Perhaps you’ve dabbled in some low-content book publishing, dipping your toes in to test the waters? Smart move. But now that you’ve got a taste of it, do you find yourself lost like a ship at sea wondering where to begin and how to make your passive income business a success?
Here, we present the ultimate low-content book checklist to ensure you make the most out of your time and resources. Don’t worry, they’re simple tips to implement. The important thing is to follow them.
Ready? Let’s go.
Key Elements Of A Great Low-Content Book
Although there are millions of low-content books on Amazon KDP, some of the most successful ones share similar features and implement strategies that have proven to be successful. Here are the most important ones:
Page numbers: When it comes to the size of your low-content book, try not to go beyond 200 pages. Doing so will make the spine larger and the physical low content book will be harder to work with and use.
Here’s a caveat though. Giant notebooks usually go over 400 pages, but the size of the book itself is large, which means that the spine can accommodate the pages. So, it would be handy to keep this in mind.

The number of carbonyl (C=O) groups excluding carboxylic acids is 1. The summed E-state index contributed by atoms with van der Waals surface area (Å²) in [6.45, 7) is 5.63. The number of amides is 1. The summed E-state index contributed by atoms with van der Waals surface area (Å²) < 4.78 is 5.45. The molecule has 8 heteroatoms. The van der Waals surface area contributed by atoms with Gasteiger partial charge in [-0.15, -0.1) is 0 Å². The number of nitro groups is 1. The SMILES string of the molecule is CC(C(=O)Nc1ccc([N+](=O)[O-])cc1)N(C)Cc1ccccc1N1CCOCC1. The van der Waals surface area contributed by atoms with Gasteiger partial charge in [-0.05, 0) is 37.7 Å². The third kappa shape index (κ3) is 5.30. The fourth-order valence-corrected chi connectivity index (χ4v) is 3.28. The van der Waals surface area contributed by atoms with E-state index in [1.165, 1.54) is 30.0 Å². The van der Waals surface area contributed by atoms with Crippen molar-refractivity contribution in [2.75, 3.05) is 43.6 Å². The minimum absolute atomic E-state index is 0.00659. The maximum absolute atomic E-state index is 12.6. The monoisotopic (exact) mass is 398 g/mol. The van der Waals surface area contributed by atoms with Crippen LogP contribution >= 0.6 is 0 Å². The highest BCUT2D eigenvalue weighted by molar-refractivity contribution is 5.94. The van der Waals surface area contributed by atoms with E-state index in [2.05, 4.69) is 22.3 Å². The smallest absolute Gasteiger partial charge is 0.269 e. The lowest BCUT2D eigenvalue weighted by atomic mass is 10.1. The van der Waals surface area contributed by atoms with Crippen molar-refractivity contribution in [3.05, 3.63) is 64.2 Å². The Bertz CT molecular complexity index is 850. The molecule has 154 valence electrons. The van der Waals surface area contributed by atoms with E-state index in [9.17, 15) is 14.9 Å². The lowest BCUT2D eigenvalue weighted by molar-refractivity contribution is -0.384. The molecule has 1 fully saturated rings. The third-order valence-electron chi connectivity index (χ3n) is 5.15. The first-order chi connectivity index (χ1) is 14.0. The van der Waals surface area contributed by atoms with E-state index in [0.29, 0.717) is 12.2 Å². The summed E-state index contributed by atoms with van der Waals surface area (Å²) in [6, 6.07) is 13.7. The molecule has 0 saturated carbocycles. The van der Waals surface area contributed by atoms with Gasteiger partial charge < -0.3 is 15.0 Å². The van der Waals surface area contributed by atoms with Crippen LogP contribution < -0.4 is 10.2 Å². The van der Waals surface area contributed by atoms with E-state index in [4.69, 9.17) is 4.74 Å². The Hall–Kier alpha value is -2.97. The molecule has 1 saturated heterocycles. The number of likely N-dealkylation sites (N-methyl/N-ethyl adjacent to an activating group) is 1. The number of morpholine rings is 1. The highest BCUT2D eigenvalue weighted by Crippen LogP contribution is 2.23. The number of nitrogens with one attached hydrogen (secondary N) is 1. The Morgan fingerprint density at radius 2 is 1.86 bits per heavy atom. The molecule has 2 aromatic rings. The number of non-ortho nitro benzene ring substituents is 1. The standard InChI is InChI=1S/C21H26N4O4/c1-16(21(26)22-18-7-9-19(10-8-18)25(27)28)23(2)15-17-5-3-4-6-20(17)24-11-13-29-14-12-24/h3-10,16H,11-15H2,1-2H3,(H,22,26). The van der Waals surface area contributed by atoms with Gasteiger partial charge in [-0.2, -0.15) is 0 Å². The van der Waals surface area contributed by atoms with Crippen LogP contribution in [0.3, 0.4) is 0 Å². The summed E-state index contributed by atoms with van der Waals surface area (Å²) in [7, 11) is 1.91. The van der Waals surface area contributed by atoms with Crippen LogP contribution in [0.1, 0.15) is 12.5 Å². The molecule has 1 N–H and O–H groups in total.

Prices: This can be a tricky one. On the one hand, customers are unlikely to go for a low-content book that’s priced higher than the average simply because of all the competition out there. But that’s not to say that cheaply priced books will be purchased simply because of the low price. The opposite is actually true – customers view books that are on the cheaper scale as being of low quality. So, ideally, what you should be doing is not pricing higher than the average. And once again, there’s an exception; prices for special events like weddings, which tend to occur once in a lifetime, can be priced a bit higher. People are expected to pay more money for wedding-related items.